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Commissioner concerned over drought protection


October 3, 2012
By administrator

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Oct. 3, 2012, Toronto – Ontario's environmental commissioner said
yesterday in a press release that the Ontario government is not doing
enough to protect our water resources against the threat of continued
dry spells and drought.

Oct. 3, 2012, Toronto – Ontario's environmental commissioner said yesterday in a press release that the Ontario government is not doing enough to protect our water resources against the threat of continued dry spells and drought.

Gord Miller made the comments during the release of part 2 of his 2011-2012 annual report, Losing Our Touch. "Despite Ontario's reputation for being water-rich, we are not immune to the threat of drought. This summer, several parts of Ontario saw exceptionally dry conditions, creating challenges for farmers, businesses and communities, and placing stress on the natural environment. The government can't control the weather," Miller said, "but it does have a duty to ensure that water-takings are being managed carefully, and not making dry conditions worse."

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He pointed out that sizeable removals of water – by municipalities, industries, farmers and golf courses – can contribute to, and exacerbate, low water conditions. "The Ontario government's 'Permit to Take Water' and 'Low Water Response' programs are supposed to prevent water-takings from harming our aquatic ecosystems," he said. "Yet, both programs lack key elements to protect our lakes, rivers, streams and aquifers."

The Ministry of the Environment's (MOE) Permit To Take Water (PTTW) program is intended to regulate water-takings in a way that protects the natural environment and ensures the fair sharing of our water resources. While several aspects of the program have been improved in recent years, Miller says the PTTW program still lacks some necessary tools to adequately protect the long-term needs of the aquatic environment, especially in times of drought.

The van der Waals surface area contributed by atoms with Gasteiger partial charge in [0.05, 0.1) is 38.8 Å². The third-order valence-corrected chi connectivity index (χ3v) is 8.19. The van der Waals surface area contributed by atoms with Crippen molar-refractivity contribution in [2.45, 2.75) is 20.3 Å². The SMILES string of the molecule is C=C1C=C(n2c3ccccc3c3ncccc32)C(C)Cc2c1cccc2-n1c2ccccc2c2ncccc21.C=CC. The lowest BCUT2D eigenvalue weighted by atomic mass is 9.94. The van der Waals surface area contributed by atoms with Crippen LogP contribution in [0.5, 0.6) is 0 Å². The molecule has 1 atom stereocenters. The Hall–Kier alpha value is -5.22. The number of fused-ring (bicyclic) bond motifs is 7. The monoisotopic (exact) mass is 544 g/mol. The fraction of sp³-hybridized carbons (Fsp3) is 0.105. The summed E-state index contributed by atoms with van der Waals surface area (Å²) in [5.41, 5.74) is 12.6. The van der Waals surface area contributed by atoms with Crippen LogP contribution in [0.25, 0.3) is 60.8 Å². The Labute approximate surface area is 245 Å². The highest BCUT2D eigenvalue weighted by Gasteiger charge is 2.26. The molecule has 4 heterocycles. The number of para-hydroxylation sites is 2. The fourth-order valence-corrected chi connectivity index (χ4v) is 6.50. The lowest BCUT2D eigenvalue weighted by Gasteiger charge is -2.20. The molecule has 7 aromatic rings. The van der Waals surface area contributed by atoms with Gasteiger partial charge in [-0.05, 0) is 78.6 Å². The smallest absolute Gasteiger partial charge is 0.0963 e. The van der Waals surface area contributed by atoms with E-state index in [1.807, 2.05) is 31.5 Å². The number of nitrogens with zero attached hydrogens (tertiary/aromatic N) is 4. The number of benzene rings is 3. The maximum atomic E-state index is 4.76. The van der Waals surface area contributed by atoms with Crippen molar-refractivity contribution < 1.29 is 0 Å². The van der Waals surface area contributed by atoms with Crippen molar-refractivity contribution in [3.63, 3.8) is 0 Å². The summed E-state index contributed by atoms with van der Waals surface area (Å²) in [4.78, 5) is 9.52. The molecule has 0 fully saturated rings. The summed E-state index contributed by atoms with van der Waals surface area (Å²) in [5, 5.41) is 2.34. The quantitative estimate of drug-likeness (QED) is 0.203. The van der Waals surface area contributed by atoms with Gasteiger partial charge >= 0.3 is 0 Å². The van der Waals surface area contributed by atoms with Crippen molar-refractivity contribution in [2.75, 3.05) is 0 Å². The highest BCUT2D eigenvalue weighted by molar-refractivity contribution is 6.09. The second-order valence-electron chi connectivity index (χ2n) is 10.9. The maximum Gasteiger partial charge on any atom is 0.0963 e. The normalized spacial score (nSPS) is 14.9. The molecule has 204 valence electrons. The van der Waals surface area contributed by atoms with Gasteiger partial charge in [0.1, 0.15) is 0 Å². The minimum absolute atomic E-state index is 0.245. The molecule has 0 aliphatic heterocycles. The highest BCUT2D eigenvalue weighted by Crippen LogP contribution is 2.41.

Miller also examined recent updates by the Ministry of Natural Resources to its Ontario Low Water Response Plan (the strategy for responding to severe low water conditions). He said the plan has too many barriers preventing an effective drought response, particularly the heavy reliance on voluntary efforts rather than requiring permit holders and other users to reduce water usage during low water conditions. He also said it is extremely difficult to get a provincial declaration of a "Level III", the most serious low water condition, which would trigger actions to force reductions in water use. "The end result is that low water conditions may persist for weeks or months before crucial drought response measures such as restricting non-essential water uses are activated."

"When a drought hits a region, time is of the essence," said Miller. "I am extremely concerned that the province will not respond swiftly and appropriately when the next severe drought hits Ontario. And with climate change likely to cause more severe weather events – like droughts – in coming years, it is even more pressing that the province fix this program quickly."

For more information, visit www.eco.on.ca.